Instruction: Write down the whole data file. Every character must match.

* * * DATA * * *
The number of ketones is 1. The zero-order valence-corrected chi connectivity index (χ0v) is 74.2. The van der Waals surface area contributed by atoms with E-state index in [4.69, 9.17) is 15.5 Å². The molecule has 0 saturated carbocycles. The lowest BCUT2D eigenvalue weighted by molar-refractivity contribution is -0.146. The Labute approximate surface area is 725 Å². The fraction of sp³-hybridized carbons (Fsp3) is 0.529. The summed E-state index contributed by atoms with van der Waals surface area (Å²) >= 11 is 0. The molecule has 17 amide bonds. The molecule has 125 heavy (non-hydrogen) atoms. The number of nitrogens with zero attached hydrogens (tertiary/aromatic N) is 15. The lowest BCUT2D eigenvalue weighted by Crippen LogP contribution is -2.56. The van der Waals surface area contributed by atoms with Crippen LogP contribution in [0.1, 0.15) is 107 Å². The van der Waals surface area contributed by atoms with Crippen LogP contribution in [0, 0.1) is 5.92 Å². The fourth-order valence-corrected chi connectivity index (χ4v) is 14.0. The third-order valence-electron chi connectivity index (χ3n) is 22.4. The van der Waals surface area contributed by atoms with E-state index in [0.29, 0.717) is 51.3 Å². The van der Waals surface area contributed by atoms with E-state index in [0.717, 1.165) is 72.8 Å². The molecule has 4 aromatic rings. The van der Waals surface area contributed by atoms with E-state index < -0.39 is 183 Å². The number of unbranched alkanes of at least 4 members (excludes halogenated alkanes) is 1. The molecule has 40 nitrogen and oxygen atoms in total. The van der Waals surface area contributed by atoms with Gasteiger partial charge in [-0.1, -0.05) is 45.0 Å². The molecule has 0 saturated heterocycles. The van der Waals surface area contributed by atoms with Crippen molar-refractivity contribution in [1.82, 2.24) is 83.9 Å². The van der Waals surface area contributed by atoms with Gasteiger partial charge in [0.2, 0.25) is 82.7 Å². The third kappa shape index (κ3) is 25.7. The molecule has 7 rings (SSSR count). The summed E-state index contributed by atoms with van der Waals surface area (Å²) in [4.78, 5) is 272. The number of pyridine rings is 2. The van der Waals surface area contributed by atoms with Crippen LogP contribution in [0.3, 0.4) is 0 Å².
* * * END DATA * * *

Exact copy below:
The number of ketones is 1. The zero-order valence-corrected chi connectivity index (χ0v) is 74.2. The van der Waals surface area contributed by atoms with E-state index in [4.69, 9.17) is 15.5 Å². The molecule has 0 saturated carbocycles. The lowest BCUT2D eigenvalue weighted by molar-refractivity contribution is -0.146. The Labute approximate surface area is 725 Å². The fraction of sp³-hybridized carbons (Fsp3) is 0.529. The summed E-state index contributed by atoms with van der Waals surface area (Å²) >= 11 is 0. The molecule has 17 amide bonds. The molecule has 125 heavy (non-hydrogen) atoms. The number of nitrogens with zero attached hydrogens (tertiary/aromatic N) is 15. The lowest BCUT2D eigenvalue weighted by Crippen LogP contribution is -2.56. The van der Waals surface area contributed by atoms with Crippen LogP contribution in [0.1, 0.15) is 107 Å². The van der Waals surface area contributed by atoms with Crippen LogP contribution in [0, 0.1) is 5.92 Å². The fourth-order valence-corrected chi connectivity index (χ4v) is 14.0. The third-order valence-electron chi connectivity index (χ3n) is 22.4. The van der Waals surface area contributed by atoms with E-state index in [0.29, 0.717) is 51.3 Å². The van der Waals surface area contributed by atoms with E-state index in [0.717, 1.165) is 72.8 Å². The molecule has 4 aromatic rings. The van der Waals surface area contributed by atoms with E-state index < -0.39 is 183 Å². The number of unbranched alkanes of at least 4 members (excludes halogenated alkanes) is 1. The molecule has 40 nitrogen and oxygen atoms in total. The van der Waals surface area contributed by atoms with Gasteiger partial charge in [-0.1, -0.05) is 45.0 Å². The molecule has 0 saturated heterocycles. The van der Waals surface area contributed by atoms with Crippen molar-refractivity contribution in [1.82, 2.24) is 83.9 Å². The van der Waals surface area contributed by atoms with Gasteiger partial charge in [0.2, 0.25) is 82.7 Å². The third kappa shape index (κ3) is 25.7. The molecule has 7 rings (SSSR count). The summed E-state index contributed by atoms with van der Waals surface area (Å²) in [4.78, 5) is 272. The number of pyridine rings is 2. The van der Waals surface area contributed by atoms with Crippen LogP contribution in [0.3, 0.4) is 0 Å².